I believe in you, Gavin.
But I am afraid for you, too.
It’s not that I don’t trust you or that I expect you to stumble at a fork in the road. It’s just that I want to protect you, but I can’t always save you in the ways that I once could. When you were younger, I could stop you before you ran into the street or grab your hand before you touched something hot. I could redirect you before you risked just a little too much. I could steer you toward the people whom I trusted to keep you safe.
But now you are in middle school, and you are meeting new people, people I don’t know, and your world is expanding beyond the fences I created. You are facing problems that aren’t always visible to me, decisions that can change the trajectory of your life. You are maturing, managing your own self, becoming your own amazing person, and it is heart-wrenching and incredible and agonizing and glorious all at the same time.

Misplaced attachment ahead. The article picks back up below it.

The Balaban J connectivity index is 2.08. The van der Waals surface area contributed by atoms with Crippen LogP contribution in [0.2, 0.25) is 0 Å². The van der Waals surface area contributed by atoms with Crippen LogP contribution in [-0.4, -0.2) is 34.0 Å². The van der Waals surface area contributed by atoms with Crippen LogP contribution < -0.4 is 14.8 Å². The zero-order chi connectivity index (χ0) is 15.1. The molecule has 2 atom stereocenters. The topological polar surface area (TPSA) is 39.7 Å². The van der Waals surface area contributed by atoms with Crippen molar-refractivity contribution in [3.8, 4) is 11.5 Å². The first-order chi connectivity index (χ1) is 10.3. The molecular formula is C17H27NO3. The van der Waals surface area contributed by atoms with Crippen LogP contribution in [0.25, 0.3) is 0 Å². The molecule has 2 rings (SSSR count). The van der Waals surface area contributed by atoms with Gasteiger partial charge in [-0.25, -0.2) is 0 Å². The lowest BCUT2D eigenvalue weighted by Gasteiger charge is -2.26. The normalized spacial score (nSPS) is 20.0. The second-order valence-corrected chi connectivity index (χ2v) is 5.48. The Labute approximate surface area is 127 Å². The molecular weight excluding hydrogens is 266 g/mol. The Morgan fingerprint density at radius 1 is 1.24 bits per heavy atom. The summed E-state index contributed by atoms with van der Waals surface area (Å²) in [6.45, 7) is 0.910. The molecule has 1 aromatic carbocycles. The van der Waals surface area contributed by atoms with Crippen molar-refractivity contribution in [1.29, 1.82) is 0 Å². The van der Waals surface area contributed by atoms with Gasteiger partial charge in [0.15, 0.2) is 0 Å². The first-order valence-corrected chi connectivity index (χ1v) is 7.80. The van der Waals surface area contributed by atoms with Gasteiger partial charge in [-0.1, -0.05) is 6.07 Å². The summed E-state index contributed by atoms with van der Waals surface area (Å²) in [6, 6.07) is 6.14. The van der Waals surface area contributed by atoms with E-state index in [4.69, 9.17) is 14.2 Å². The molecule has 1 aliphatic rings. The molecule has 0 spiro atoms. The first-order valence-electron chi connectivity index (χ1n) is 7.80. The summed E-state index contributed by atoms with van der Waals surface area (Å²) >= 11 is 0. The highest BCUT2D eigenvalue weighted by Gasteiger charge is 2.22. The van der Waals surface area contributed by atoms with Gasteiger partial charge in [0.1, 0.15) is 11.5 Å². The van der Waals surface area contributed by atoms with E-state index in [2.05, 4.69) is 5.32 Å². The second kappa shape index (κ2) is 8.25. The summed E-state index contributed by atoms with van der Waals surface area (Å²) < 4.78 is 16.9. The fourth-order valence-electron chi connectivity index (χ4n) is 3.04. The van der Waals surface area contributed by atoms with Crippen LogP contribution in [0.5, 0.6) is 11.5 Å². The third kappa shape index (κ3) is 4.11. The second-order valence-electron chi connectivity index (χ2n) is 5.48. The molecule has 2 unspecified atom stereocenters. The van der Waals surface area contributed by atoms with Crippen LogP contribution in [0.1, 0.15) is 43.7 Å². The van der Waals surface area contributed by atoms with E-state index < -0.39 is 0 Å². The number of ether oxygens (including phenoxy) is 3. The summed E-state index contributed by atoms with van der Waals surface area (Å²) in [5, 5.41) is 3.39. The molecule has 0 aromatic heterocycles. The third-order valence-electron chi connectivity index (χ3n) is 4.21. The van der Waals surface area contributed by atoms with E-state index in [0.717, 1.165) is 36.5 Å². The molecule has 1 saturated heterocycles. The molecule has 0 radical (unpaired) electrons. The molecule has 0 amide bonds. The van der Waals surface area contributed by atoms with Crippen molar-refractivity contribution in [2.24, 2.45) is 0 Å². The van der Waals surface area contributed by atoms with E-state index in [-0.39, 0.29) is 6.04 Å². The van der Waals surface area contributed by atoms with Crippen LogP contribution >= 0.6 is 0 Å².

There are so many lessons that I want to share with you as you become a teenager, Gavin, lessons to tuck deep inside your soul so that they are not just things you know but things that are as much a part of who you are as your lungs and your freckles and your bones. I want to talk to you about how “greatness” is so much more than what this world suggests. About how failure is a part of living a full and meaningful life. About how the people you spend time with will influence you, just as one cinnamon candy will flavor all the other candies in the dish. About how you will always find what you are looking for, so look for the good, and about how happiness is a choice that you can make each and every day, whatever your circumstances. About how the problems on the surface are rarely the problems that need fixed, so invest in scalpels rather than band-aids if you want to find your peace.
Maybe these are lessons for fourteen or fifteen or sixteen. I’m not sure, Gavin, but let me teach you this.